However, the current Chancellor Scholz broke a long fog on Tuesday and made the strongest statement yet. Asked whether Germany should give up Nord Stream 2 in the event of an attack on Ukraine, he said the government would discuss “all aspects” and Russia should pay a “high price”.

It is significant that these words were heard after Tuesday’s meeting of Scholz with NATO Secretary General Jens Stoltenberg. Some Western allies, led by the United States, are apparently pushing the German government to take a tougher stance on Russia. However, it is clear from the Berlin negotiations that the willingness to act more decisively towards Moscow is still lacking.

This is particularly annoying for the United States, which is striving for the most unified position with European allies. US Secretary of State Antony Blinken arrived in Berlin on Thursday to negotiate with a German, French and British partner. This visit, too, is clearly intended to help the Germans show more courage towards Russia.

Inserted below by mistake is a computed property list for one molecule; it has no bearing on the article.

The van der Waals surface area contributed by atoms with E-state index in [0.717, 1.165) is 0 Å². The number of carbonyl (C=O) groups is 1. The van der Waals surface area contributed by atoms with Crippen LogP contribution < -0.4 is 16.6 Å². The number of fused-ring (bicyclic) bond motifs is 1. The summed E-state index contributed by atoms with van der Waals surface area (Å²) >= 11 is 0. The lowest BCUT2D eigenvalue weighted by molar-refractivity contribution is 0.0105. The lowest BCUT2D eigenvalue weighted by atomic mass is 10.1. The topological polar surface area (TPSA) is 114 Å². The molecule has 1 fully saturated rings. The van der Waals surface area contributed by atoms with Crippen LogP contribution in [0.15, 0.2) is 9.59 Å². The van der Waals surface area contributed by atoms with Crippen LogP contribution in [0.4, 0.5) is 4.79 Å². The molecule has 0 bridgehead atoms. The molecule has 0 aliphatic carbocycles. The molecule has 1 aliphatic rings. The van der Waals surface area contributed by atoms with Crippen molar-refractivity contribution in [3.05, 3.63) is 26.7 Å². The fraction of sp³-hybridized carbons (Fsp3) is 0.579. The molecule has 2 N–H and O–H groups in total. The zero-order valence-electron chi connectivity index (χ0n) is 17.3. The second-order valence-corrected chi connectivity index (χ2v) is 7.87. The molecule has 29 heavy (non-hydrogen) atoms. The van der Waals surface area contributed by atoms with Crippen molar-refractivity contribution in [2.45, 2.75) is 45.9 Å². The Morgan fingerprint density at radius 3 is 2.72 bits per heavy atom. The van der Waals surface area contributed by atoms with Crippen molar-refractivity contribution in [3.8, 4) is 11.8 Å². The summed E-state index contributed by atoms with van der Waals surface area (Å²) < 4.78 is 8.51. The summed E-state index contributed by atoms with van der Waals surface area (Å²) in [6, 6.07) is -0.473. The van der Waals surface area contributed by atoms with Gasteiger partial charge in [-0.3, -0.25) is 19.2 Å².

According to the news website Politico.eu, the Germans’ reticence is due to their withdrawal from the USA. It also has a tradition and has manifested itself in the past, for example in protests against the Vietnam War or against nuclear weapons. At the same time, however, the Americans had influential allies in Germany, such as former Chancellor Helmut Kohl or former Bavarian Prime Minister Franz Josef Strauss, who now lack them.

Friedrich Merz, the current interim leader of the opposition Christian Democrats (CDU), is cautious. For example, he has recently publicly opposed a proposal for Germany to push for the exclusion of Russia from the SWIFT banking system, which would greatly complicate financial transfers for Russian companies.

The third governing party of the FDP, whose presidents during the Kohl era filled the post of foreign minister and secured a pro-American course, is similarly reticent. In the Scholz government, however, they left this position to the Greens and support “diplomatic” tools in their approach to Russia. Alexander Lambsdorff, a foreign expert on the party, this week defended his coalition colleagues’ opposition to German companies starting to export weapons to Ukraine.